That other regular season win – just a victory in one of the biggest races on the schedule, the Bristol Night Race.  Holding off his teammate Keselowski for the victory, Logano finished a Team Penske weekend sweep by winning the 500-lap event. 

In the midst of all of the Sprint Cup Series success, Logano also ran some races in the Nationwide Series in that same time span.  However, for a driver with 21 Nationwide Series wins over the course of his career, those wins weren’t coming as easy. 

Not that he didn’t have a chance though. 

In Fontana, Logano was leading until a late pit stop with less than 20 to go. In Dover, Logano was dominate early, but fell back late. At Michigan, Logano dominated until a flat tire with just four laps to go brought him to pit road. In Daytona, he made a move for the lead on the final lap only to get shuffled back before coming back to the finish. He finished second at Atlanta, Dover and Texas to round out the year.

Then came the 2014 Chase for the Sprint Cup. 

A fourth-place finish with a quickly souring engine at Chicagoland was followed up by Logano’s fourth win of the season – and his self-proclaimed biggest win of his career – at New Hampshire Motor Speedway, his home track on the schedule.  The win locked Logano into the next round, but he followed it up with another fourth place to round out the Contender Round.  Logano also found himself atop the Sprint Cup Series point standings for the first time in his career.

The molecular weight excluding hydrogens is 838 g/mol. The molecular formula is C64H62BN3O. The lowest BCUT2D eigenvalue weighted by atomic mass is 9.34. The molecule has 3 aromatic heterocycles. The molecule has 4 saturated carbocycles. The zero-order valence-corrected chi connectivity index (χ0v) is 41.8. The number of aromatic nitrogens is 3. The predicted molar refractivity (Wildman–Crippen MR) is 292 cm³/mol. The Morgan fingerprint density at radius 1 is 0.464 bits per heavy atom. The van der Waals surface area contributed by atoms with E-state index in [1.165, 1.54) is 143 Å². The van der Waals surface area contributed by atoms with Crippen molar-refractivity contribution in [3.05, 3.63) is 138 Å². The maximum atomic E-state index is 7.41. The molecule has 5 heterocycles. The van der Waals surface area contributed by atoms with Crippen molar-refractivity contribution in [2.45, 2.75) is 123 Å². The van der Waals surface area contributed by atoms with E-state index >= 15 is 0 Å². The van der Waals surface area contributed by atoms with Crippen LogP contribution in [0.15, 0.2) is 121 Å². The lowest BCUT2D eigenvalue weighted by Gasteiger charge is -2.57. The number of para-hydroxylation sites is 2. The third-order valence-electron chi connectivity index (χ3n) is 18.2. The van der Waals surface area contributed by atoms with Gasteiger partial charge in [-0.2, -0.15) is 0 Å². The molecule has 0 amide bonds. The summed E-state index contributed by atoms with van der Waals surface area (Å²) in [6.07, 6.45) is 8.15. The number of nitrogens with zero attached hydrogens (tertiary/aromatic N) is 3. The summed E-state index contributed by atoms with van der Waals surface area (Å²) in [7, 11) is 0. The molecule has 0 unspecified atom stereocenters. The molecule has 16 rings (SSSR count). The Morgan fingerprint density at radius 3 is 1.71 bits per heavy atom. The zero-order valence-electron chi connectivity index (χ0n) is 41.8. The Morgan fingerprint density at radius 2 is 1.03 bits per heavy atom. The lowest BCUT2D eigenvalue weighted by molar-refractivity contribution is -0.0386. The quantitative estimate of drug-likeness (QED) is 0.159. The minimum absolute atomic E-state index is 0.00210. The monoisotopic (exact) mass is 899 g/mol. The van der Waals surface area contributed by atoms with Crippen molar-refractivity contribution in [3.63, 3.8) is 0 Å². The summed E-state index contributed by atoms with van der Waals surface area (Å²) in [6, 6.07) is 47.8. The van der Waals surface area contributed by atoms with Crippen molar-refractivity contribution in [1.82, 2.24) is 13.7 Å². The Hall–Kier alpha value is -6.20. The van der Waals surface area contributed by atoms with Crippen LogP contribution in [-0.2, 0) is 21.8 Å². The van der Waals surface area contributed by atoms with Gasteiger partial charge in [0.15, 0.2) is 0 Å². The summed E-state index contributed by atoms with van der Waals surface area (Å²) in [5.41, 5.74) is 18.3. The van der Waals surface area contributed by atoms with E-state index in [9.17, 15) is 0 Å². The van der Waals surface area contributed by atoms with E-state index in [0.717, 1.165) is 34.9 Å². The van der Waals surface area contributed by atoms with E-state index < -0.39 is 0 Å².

At the start of the Challenge Round, Logano once again found himself winning his second of the last three events, taking the checkers in dominating fashion and Kansas Speedway and again locking himself into the next round.  Another fourth-place finish at Charlotte and his first finish outside the top 10 at Talladega (an 11th after pushing Keselowski to the win) meant Logano was the series top-seed for the round of eight.

A fifth at Martinsville, 12th at Texas and sixth at Phoenix was enough to push Logano into the Championship Round, where he would be one of four drivers racing for the NASCAR Sprint Cup at Homestead Miami Speedway.

In Miami, the Shell-Pennzoil team came to battle for the ttitle and Logano found himself racing up front all day long.  However, a late-race pit miscue dropped Logano from the top-five to the tail end of the lead lap, eventually resulting in a 16th-place result and a fourth-place finish in the Sprint Cup Series point standings. 

When everything was said and done, Logano scored career highs in every major statistical category, including wins, top fives, top 10s, laps led, average start, average finish, lead lap finishes and points positions.

Away from the track, Logano continued to be a shining star.  The driver was the fifth-most mentioned and interviewed driver during race broadcasts.  His Joey Logano Foundation had events in several race markets, including the first-ever Hometown Showdown go-karting event in Connecticut.  And Logano was again crowed “King of the Cokes” by winning his third-straight Chug for Charity Championship and earning $77,000 for the Joey Logano Foundation by drinking Coca-Cola during TV interviews.

So as the calendar turned to 2015, Logano likely looked back on the past 12 months of his life and considered “did that just happen.” He probably smiled and said yes, and then thought “imagine what’s about to happen” in 2015 and beyond with Team Penske.